Justice Binta Nyako of a Federal High Court, Abuja, has fixed April 8 for ruling in a preliminary objection filed by the detained leader of the proscribed Indigenous People of Biafra (IPOB), Nnamdi Kanu.
Kanu is challenging the jurisdiction of the court to try him.
Justice Nyako fixed the date after Chief Mike Ozekhome, SAN, counsel for Kanu and Shuaibu Labaran, the prosecution counsel, had adopted arguments for and against the defendant’s preliminary objection.
The News Agency of Nigeria (NAN) reports that Kanu is also challenging the validity of the 15-count amended charge preferred against him by the Federal Government.
In a short adumbration, Ozekhome, who urged the court to discharge and acquit his client of all the charges levelled against him, argued that the application filed against Kanu was incompetent.
The senior lawyer further argued that the 15-count amended charge was “defective and baseless.”
He said the application denied the court of jurisdiction to entertain charge.
Ozekhome adopted his application and asked court to quash, strike out and dismiss the entire charges.
He asked the court to look at the entire grounds and affidavit, from paragraph 5 to 36, of notice of preliminary objection, etc.
He said Kanu was unlawfully brought to Nigeria against his will and in flagrant violation of international protocol on extradition.
But the prosecution counsel urged the court to refuse Kanu’s motion for lacking in merit, and to make an order, directing the prosecution to open their case.
“We wish to state emphatically and particularly in paragraphs 7, 8, 9, 25, 26, 27, 28, 29 and 30 of the affidavit in support of the motion as going into the substance of the case yet to be heard,” Labaran said.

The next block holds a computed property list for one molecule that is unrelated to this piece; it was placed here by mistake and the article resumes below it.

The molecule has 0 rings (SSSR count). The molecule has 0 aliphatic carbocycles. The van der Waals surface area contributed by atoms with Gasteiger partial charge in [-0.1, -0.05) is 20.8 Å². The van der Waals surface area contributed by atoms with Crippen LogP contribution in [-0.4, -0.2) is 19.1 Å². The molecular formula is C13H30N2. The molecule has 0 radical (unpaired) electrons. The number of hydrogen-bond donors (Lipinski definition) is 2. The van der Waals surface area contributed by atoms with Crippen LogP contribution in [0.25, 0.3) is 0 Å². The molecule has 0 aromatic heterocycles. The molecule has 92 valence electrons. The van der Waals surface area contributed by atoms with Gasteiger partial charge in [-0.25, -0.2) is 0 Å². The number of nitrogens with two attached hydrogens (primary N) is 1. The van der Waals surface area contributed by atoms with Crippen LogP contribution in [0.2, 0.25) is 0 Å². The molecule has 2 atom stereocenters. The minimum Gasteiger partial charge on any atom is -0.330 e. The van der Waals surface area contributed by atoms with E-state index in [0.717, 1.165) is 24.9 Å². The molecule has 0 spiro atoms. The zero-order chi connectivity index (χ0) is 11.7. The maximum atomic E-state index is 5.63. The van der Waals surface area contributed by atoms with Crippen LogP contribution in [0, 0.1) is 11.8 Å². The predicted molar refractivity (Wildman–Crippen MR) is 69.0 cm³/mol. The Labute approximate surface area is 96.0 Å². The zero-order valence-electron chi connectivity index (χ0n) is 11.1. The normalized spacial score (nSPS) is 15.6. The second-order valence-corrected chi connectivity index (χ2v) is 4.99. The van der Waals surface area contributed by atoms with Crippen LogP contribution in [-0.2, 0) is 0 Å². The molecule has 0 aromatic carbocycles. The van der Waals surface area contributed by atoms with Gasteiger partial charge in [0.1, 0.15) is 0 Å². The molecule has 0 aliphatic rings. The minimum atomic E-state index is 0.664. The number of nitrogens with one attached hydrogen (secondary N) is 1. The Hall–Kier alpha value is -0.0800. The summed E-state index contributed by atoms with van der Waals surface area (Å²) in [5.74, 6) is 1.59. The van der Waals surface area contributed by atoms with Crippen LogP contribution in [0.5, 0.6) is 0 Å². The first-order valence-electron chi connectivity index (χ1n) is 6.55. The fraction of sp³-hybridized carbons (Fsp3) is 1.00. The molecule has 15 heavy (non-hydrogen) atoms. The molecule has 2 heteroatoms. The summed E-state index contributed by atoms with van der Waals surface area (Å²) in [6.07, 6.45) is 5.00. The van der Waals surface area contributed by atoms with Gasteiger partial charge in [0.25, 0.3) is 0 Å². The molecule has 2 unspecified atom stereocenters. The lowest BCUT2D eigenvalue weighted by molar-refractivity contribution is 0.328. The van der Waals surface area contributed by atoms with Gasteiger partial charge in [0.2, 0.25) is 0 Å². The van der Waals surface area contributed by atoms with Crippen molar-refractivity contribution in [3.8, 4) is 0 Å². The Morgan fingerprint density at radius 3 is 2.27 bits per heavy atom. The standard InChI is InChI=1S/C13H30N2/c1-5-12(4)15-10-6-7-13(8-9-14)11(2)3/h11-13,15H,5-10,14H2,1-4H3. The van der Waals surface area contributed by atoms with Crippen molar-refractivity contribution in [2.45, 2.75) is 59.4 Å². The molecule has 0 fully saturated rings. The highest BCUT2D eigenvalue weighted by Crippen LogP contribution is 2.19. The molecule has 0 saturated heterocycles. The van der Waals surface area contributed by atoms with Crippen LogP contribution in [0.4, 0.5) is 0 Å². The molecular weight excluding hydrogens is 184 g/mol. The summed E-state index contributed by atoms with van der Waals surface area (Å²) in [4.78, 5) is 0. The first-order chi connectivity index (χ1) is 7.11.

He argued that the court had jurisdiction to hear the matter going by the Administration of Criminal Justice Act (ACJA).
Meanwhile, Ozekhome complained that despite the court order, the DSS had refused Kanu to change cloths.
He also prayed the court to make an order, directing the DSS to release his clients’ eye glasses so that he could read with it.
The judge then asked the Director of Legal, Department of State Services (DSS), why Kanu appeared in the same attire despite court order.
The officer told the court that though family members of Kanu brought a clothe for him, the traditional clothe brought was unacceptable by his office.
He stated that the family came with a clothe that has a lion’s heart which “offends our standard operating procedures”.
However, Nyako asked the defendant; “Mr Kanu, what type of cloth do you want to wear?
“I want to wear the clothes of my people, “Isi Agu”, Kanu replied.
Responding swiftly, the judge said: “That kind of cloth cannot be worn in my court.”
She however urged that Kanu should be provided with other clothes before the next adjourned date.
The judge also directed that the security outfit should make provision for another eye glasses for Kanu, if the one taken from him had been misplaced.